From a detail perspective, the Enicar Sherpa Super Jet contains all sorts of neat attributes. The date wheel is roulette – meaning it alternates days from black to red font. The time zone hand is done in a wonderful black and white checkerboard pattern that most will come to recognize as a trademark for the brand. Then, see the sweep seconds hand and note an amazing lume pip on the end of it. Likewise, take a look at that rotating 24-hour bezel. The font is sublime and the black and silver colors keep things monochromatic enough to avoid being busy and overwhelming. Finally, I’m a big fan of the dial itself with its silver striations. Again, the quality is evident and roughly 50 years later, it still looks darn good.
Flip the Enicar Sherpa Super Jet over, and much like with the chronographs, this watch has a highly detailed case back. It contains a lovely Sea Pearl motif and some information about the watch. As per typical with Enicars using EPSA cases, this piece utilizes a bayonet style closure. I’m waiting on a case back opener for these, but I’m ok being left to marvel at the wonderfully sculpted, scalloped ridges that are used to open the back.
Andreas of LocalTime alerted me that this watch was arriving a month or so ago and I thought that it was the perfect time to try a Super Compressor. So many of these cases came in 36mm sizes – including a relatively similar Enicar Sherpa Jet – or were marketed by small companies, so the chance to own a large Enicar made the prospect all the more attractive. I’m glad I seized the opportunity because this is a lovely watch. When I received it, I was impressed with the quality and the heft and how well it wears. It sits wonderfully on the wrist and it even garnered some positive comments from about 10 feet away at a large, workplace dinner.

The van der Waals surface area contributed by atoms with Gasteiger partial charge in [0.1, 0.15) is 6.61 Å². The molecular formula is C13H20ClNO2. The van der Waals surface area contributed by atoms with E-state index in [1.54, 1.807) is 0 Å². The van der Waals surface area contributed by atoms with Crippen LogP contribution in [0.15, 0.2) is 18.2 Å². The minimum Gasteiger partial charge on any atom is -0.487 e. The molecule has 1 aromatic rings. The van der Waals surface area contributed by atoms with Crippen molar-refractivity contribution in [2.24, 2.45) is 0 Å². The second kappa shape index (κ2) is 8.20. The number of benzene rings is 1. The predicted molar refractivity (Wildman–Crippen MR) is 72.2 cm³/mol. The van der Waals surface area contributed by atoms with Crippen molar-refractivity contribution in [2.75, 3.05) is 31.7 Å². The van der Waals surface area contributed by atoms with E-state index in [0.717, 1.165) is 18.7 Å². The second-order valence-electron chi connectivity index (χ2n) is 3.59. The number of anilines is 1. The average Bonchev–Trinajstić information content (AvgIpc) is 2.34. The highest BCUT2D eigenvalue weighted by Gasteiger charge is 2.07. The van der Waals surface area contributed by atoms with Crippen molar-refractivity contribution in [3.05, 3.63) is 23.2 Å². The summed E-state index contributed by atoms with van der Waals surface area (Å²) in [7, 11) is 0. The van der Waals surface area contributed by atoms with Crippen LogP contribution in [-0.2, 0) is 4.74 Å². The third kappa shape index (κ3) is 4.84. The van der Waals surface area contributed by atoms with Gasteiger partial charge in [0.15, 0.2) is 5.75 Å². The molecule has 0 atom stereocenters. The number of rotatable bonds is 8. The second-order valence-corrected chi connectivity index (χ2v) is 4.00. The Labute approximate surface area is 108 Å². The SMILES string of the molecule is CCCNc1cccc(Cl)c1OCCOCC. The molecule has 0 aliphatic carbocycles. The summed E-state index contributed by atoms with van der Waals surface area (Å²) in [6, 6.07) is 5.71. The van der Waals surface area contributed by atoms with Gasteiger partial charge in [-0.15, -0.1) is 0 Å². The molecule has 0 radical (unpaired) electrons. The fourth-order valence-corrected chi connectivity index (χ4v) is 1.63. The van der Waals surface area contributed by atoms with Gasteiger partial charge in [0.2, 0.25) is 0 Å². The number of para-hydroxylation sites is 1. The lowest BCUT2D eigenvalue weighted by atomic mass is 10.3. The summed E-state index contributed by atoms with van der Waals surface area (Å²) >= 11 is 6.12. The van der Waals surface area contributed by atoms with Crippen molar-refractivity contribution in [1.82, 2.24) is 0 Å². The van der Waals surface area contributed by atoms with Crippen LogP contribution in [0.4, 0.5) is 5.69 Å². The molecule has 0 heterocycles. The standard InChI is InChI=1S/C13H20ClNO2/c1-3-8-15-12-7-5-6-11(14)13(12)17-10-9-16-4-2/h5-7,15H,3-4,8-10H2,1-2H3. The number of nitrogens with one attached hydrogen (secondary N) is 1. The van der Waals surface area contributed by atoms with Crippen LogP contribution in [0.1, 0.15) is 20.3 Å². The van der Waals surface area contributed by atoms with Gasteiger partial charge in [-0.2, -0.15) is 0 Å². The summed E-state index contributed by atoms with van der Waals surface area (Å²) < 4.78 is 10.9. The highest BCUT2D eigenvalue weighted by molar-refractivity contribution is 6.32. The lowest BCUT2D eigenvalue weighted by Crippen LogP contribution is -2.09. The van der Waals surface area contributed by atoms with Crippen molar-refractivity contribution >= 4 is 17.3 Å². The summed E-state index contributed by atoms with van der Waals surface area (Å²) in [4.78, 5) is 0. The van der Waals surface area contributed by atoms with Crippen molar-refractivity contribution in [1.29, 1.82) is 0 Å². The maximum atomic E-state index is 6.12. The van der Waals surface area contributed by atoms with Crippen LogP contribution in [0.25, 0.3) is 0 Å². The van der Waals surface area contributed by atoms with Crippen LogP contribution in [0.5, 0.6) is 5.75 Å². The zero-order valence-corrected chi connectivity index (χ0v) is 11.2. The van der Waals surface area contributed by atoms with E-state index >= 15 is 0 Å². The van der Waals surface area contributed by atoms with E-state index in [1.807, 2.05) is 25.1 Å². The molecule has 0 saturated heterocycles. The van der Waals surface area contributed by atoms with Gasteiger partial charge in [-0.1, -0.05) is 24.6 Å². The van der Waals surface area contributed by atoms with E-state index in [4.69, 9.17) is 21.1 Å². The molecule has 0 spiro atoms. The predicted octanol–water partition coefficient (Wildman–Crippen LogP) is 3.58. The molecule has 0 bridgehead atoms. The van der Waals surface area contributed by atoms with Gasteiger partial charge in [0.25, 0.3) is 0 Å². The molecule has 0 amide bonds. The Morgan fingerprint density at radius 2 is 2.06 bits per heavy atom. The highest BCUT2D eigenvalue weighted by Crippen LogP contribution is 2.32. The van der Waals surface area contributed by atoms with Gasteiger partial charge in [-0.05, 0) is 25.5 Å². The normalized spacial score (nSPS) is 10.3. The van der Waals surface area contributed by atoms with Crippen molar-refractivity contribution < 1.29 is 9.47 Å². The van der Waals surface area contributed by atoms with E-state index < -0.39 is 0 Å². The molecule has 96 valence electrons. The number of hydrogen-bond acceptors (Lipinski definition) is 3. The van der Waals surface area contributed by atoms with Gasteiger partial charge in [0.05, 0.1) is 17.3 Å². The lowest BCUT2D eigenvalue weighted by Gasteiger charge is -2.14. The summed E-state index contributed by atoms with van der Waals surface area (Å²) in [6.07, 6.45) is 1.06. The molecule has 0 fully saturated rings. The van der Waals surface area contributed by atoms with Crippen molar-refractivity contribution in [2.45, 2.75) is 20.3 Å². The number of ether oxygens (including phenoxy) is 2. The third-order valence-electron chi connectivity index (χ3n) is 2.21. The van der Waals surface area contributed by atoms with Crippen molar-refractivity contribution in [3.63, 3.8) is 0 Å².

I’ve paired with leather NATO’s and currently have it on the Rover Haven Shell Cordovan strap; it looks great. Like I said, I’ve worn it for work and even tested the multi time zone function on a recent transatlantic trip. It’s a cool watch; there’s no doubt.
Enicars are hot watches today and even the non-chronograph sport models have finally started to catch fire. Models such as the Enicar Sherpa Super Jet come up from time to time (available with the more prevalent black dial or this silver dial) and seem to sell in the $2,000 – 3,000 range. With a little luck, they might be available for less. Note that several variations on hands existed over the model’s production life; so don’t be too alarmed if the checkered hand doesn’t exist or if the hour and minute hands are slightly different. The case, however, will be the same as what you see here and the crowns should be signed. Parts do show up from time to time, but they normally sell very quickly. From what I’ve seen, the movements are top notch and durable. Servicing shouldn’t be too much of an issue.
If you’ve read #TBT over time, you know that my heart belongs to all things chronograph. This hasn’t changed, but it’s hard to express how impressed I am with the Enicar Sherpa Super Jet. As said, I really enjoy the design of the watch, but I’m over the moon in regard to the case quality. This is such a solid feeling piece that it, and other super compressors, deserves a harder look from collectors. I know that EPSA-cased watches aren’t exactly a secret in the buying world, but if you’ve never held one, you should. Thanks for taking a brief look at a highly attractive watch in the Enicar. As always, feel free to let us know what you think below – until next week…